Longevity is an increasingly rare commodity when it comes to audio equipment. The lifespan of high-end digital products can be measured in months, while product revisions are seemingly now an annual event – or in some cases necessity, if only to attract renewed press attention or churn the products sitting, stagnant in the retail pipeline. Which is ironic, given that long-term satisfaction should be every customer’s goal, as well as representing the best possible return on investment. So what are we to make of Living Voice’s Auditorium R25A, a loudspeaker that has remained conceptually and outwardly unchanged for a quarter of a century? Not only has the Auditorium enjoyed uninterrupted production for 25 years, in that time it has spawned the Avatar, IBX, OBX and OBX RW3 derivatives – not replacement models but a carefully calculated range, offering clearly defined steps in performance, yet also outwardly all but indistinguishable, one from another. If ever you wanted proof of concept, then the Auditorium delivers in spades and that concept was established, all those years ago, with the original Auditorium design.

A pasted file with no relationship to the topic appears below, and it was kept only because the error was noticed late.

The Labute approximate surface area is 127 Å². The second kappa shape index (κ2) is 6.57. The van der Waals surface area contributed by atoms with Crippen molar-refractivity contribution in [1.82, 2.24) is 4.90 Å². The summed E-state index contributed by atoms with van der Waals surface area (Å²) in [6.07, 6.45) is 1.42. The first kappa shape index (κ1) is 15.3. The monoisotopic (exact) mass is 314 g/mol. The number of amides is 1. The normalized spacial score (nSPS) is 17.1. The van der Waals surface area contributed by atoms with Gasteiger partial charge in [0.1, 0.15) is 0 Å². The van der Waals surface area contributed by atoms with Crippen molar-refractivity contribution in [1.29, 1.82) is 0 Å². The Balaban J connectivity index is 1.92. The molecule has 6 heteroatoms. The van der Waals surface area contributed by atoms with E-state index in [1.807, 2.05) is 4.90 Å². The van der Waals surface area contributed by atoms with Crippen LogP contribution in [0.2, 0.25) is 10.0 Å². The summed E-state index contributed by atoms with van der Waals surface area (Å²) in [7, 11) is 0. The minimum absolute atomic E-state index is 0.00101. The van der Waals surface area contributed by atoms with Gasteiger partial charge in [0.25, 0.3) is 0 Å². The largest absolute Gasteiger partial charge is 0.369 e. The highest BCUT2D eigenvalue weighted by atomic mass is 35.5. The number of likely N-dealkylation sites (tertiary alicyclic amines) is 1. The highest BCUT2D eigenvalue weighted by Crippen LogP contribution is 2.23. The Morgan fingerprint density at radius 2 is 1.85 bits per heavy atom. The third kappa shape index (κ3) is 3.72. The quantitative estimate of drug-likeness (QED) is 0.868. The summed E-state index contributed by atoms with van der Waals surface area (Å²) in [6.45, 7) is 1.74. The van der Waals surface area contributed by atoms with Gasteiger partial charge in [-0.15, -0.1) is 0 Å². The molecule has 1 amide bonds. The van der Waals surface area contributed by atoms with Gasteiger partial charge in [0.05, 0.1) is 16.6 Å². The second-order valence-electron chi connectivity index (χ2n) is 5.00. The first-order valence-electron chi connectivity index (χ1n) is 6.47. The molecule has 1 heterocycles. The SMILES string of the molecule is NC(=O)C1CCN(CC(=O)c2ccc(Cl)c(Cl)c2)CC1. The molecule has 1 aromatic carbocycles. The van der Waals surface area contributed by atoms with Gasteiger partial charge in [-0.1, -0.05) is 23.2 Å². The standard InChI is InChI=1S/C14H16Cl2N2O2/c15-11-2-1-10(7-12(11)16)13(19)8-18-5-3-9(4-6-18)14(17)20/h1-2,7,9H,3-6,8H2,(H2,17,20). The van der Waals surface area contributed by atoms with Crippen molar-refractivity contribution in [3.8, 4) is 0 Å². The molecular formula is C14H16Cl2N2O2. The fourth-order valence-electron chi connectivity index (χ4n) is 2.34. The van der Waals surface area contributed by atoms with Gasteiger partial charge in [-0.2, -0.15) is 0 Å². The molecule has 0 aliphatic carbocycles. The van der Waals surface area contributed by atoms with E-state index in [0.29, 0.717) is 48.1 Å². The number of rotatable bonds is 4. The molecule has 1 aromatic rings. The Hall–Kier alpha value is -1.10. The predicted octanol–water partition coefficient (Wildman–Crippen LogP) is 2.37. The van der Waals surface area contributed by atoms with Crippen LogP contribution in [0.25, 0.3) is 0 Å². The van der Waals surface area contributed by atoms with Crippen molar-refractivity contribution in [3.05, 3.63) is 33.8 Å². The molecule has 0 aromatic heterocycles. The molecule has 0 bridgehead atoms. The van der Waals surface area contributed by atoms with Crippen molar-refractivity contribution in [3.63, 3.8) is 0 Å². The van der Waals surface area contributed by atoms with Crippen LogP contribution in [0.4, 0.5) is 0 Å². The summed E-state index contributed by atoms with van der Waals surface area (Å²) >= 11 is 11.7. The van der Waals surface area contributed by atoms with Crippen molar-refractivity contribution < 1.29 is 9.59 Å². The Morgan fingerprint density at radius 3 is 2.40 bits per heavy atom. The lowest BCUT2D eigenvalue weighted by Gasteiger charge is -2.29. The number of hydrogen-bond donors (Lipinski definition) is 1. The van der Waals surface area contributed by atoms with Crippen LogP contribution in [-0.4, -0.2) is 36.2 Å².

Like any great product, the success of Living Voice’s entry-level loudspeaker depends on its balance of virtues. It is big enough to deliver convincing bandwidth yet small enough to be easily accommodated in real world rooms. It offers pleasing proportions and a lack of strong styling cues that combine to create a timeless appearance. But perhaps most critical of all, it is both efficient and an easy load, making it as versatile as it is musically engaging. Combine that easy drive characteristic with a £5,100 price-tag and you’ve got the lion’s share of a seriously high-value amp/speaker pairing. Of course, despite appearances the specifics have remained far from constant, with comings and goings when it comes to suppliers and the availability (or discontinuation) of parts, along with the evolving knowledge gained from developing the various, higher-performance variants all mandating change. In fact, in mechanical terms, I’m not sure that this R25A has anything in common with the original Auditorium save the basic dimensions of the cabinet, the driver topology and the M8 spikes it stands on. The cabinet material has changed, as has the height and construction of the stand. The mid-bass drivers were discontinued by the manufacturer, which meant that Living Voice had to have them re-tooled as a proprietary unit, taking the opportunity to refine certain aspects of the design. The tweeter has changed to a more recent model while the crossover has undergone a complete revision for the R25A, of which more later…